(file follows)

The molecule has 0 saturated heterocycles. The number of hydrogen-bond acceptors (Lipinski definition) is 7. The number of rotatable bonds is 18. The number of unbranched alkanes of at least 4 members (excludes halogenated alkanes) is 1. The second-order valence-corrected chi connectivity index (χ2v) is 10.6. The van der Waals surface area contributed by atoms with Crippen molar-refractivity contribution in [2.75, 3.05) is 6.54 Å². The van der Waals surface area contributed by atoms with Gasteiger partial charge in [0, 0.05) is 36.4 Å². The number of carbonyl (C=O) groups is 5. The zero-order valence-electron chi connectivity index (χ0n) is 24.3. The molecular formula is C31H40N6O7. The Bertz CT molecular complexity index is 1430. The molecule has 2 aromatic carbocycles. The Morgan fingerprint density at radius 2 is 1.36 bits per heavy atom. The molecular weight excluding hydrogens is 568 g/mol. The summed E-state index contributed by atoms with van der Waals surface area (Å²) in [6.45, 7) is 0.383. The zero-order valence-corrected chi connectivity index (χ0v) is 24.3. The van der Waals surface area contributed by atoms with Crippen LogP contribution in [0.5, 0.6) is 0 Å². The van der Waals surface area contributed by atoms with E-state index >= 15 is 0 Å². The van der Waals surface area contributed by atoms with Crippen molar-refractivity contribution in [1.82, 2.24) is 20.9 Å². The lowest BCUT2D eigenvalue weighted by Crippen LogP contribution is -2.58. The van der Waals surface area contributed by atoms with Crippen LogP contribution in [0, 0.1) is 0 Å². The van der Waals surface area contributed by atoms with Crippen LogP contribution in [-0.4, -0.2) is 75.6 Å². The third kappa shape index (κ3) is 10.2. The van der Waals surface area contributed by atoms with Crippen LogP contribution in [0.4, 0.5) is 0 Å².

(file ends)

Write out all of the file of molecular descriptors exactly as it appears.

The molecule has 0 saturated heterocycles. The number of hydrogen-bond acceptors (Lipinski definition) is 7. The number of rotatable bonds is 18. The number of unbranched alkanes of at least 4 members (excludes halogenated alkanes) is 1. The second-order valence-corrected chi connectivity index (χ2v) is 10.6. The van der Waals surface area contributed by atoms with Crippen molar-refractivity contribution in [2.75, 3.05) is 6.54 Å². The van der Waals surface area contributed by atoms with Gasteiger partial charge in [0, 0.05) is 36.4 Å². The number of carbonyl (C=O) groups is 5. The zero-order valence-electron chi connectivity index (χ0n) is 24.3. The molecular formula is C31H40N6O7. The Bertz CT molecular complexity index is 1430. The molecule has 2 aromatic carbocycles. The Morgan fingerprint density at radius 2 is 1.36 bits per heavy atom. The molecular weight excluding hydrogens is 568 g/mol. The summed E-state index contributed by atoms with van der Waals surface area (Å²) in [6.45, 7) is 0.383. The zero-order valence-corrected chi connectivity index (χ0v) is 24.3. The van der Waals surface area contributed by atoms with Crippen LogP contribution in [0.5, 0.6) is 0 Å². The van der Waals surface area contributed by atoms with E-state index >= 15 is 0 Å². The van der Waals surface area contributed by atoms with Crippen molar-refractivity contribution in [1.82, 2.24) is 20.9 Å². The lowest BCUT2D eigenvalue weighted by Crippen LogP contribution is -2.58. The van der Waals surface area contributed by atoms with Crippen LogP contribution in [0, 0.1) is 0 Å². The van der Waals surface area contributed by atoms with Crippen LogP contribution in [-0.4, -0.2) is 75.6 Å². The third kappa shape index (κ3) is 10.2. The van der Waals surface area contributed by atoms with Crippen LogP contribution in [0.4, 0.5) is 0 Å².